[Resource Topic] 2018/1032: Conditionals in Homomorphic Encryption and Machine Learning Applications

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Conditionals in Homomorphic Encryption and Machine Learning Applications

Authors: Diego Chialva, Ann Dooms


Homomorphic encryption has the purpose to allow computations on encrypted data, without the need for decryption other than that of the final result. This could provide an elegant solution to the problem of privacy preservation in data-based applications, such as those provided and/or facilitated by machine learning techniques, but several limitations and open issues hamper the fulfillment of this plan. In this work we assess the possibility for homomorphic encryption to fully implement its program without the need to rely on other techniques, such as multiparty computation, which may be impossible in many actual use cases (for instance due to the high level of communication required). We proceed in two steps: i) on the basis of the well-known structured program theorem [Bohm and Jacopini] we identify the relevant minimal set of operations homomorphic encryption must be able to perform to implement any algorithm; and ii) we analyse the possibility to solve -and propose an implementation for- the most fundamentally relevant issue as it emerges from our analysis, that is, the implementation of conditionals (which in turn require comparison and selection/jump operations) in full homomorphic encryption. We show how this issue has a serious impact and clashes with the fundamental requirements of homomorphic encryption. This could represent a drawback for its use as a complete solution in data analysis applications, in particular machine learning. It will thus possibly require a deep re-thinking of the homomorphic encryption program for privacy preservation. We note that our approach to comparisons is novel, and for the first time completely embedded in homomorphic encryption, differently from what proposed in previous studies (and beyond that, we supplement it with the necessary selection/jump operation). A number of studies have indeed dealt with comparisons, but have not managed to perform them in pure homomorphic encryption. Typically their comparison protocols do not utilise homomorphic encryption for the comparison itself, but rely on other cryptographic techniques, such as secure multiparty computation, which a) require a high level of communication between parties (each single comparison in a machine learning training and prediction process must be performed by exchanging several messages), which may not be possible in various use cases, and b) required the data owner to decrypt intermediate results, extract significant bits for the comparison, re-encrypt and send the result back to the other party for the accomplishment of the algorithm. Such ``decryption’’ in the middle foils the purpose of homomorphic encryption. Beside requiring only homomorphic encryption, and not any intermediate decryption, our protocol is also provably safe (as it shares the same safety as the homomorphic encryption schemes), differently from other techniques such as OPE/ORE and variations, which have been proved not secure.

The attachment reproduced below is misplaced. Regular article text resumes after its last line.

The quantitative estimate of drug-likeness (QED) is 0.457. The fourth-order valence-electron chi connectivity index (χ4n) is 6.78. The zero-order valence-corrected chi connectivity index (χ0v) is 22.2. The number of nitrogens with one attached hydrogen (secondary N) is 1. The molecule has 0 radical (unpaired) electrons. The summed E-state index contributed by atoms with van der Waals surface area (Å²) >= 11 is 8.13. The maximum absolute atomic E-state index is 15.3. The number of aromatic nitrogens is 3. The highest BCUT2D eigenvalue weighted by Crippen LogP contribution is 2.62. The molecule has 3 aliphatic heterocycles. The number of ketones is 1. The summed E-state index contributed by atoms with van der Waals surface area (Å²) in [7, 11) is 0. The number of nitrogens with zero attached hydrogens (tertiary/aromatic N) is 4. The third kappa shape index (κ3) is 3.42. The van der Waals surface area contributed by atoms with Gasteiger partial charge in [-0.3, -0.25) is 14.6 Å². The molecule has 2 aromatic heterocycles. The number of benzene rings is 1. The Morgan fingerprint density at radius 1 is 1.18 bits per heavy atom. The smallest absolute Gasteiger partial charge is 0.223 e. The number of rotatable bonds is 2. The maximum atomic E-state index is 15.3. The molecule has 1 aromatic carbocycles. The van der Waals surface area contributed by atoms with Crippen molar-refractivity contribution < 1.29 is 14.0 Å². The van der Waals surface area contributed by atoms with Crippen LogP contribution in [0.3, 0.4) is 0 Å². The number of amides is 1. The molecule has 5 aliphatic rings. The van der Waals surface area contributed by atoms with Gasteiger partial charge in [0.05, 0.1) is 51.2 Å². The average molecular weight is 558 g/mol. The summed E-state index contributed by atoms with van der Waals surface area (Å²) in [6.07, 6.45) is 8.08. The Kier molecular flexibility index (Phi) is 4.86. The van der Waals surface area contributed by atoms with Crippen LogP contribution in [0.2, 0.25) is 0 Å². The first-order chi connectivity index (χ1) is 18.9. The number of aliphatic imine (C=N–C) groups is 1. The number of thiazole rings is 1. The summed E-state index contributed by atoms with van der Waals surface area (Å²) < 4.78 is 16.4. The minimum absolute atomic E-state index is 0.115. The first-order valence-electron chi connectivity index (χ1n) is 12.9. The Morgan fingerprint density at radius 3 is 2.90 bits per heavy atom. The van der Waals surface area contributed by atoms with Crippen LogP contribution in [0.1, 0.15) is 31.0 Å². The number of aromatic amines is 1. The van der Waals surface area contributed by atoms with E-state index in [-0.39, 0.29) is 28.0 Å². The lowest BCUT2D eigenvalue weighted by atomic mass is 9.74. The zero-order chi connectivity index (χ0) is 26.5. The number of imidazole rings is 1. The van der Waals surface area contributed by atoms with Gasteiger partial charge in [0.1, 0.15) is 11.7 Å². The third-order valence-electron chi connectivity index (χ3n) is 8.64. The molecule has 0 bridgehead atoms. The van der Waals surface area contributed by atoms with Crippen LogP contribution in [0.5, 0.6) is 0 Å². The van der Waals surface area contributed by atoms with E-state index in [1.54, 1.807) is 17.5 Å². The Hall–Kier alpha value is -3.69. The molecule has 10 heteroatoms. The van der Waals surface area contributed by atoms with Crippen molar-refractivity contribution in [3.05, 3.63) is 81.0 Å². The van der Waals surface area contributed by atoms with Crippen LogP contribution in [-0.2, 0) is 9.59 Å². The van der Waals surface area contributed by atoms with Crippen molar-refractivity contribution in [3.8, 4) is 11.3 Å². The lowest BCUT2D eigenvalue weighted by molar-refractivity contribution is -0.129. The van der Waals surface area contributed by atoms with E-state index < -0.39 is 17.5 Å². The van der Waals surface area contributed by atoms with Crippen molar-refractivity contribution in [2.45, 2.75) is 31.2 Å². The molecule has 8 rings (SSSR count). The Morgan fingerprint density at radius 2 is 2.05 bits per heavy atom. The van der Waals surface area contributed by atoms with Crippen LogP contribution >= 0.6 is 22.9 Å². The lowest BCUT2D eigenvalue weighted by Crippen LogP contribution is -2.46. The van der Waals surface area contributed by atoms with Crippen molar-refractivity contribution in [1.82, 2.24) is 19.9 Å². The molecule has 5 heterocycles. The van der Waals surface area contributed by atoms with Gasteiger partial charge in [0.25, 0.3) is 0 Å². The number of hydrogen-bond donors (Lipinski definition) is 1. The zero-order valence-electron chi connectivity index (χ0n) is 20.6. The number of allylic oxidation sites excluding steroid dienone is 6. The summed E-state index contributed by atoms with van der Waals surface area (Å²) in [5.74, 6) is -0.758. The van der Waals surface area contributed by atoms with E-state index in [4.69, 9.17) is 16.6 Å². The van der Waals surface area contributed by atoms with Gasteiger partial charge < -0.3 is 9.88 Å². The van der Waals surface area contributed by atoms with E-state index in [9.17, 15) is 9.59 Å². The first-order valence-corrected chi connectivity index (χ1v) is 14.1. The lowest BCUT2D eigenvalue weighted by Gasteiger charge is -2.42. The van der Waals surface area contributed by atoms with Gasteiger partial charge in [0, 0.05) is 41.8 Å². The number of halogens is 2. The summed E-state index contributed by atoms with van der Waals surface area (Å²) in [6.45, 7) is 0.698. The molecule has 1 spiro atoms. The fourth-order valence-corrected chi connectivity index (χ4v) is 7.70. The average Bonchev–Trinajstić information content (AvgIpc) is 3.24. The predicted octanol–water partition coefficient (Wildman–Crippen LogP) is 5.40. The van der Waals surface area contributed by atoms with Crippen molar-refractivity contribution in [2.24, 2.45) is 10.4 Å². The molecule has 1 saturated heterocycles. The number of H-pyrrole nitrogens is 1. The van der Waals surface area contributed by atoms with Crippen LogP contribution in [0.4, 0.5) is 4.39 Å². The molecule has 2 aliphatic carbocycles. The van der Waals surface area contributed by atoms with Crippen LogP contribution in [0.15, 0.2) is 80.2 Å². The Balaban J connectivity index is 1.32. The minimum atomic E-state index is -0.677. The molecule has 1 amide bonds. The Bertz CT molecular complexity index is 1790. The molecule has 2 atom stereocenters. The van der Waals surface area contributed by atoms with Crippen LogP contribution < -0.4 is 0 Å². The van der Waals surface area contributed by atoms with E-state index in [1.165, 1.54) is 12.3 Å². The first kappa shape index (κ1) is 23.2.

ePrint: https://eprint.iacr.org/2018/1032

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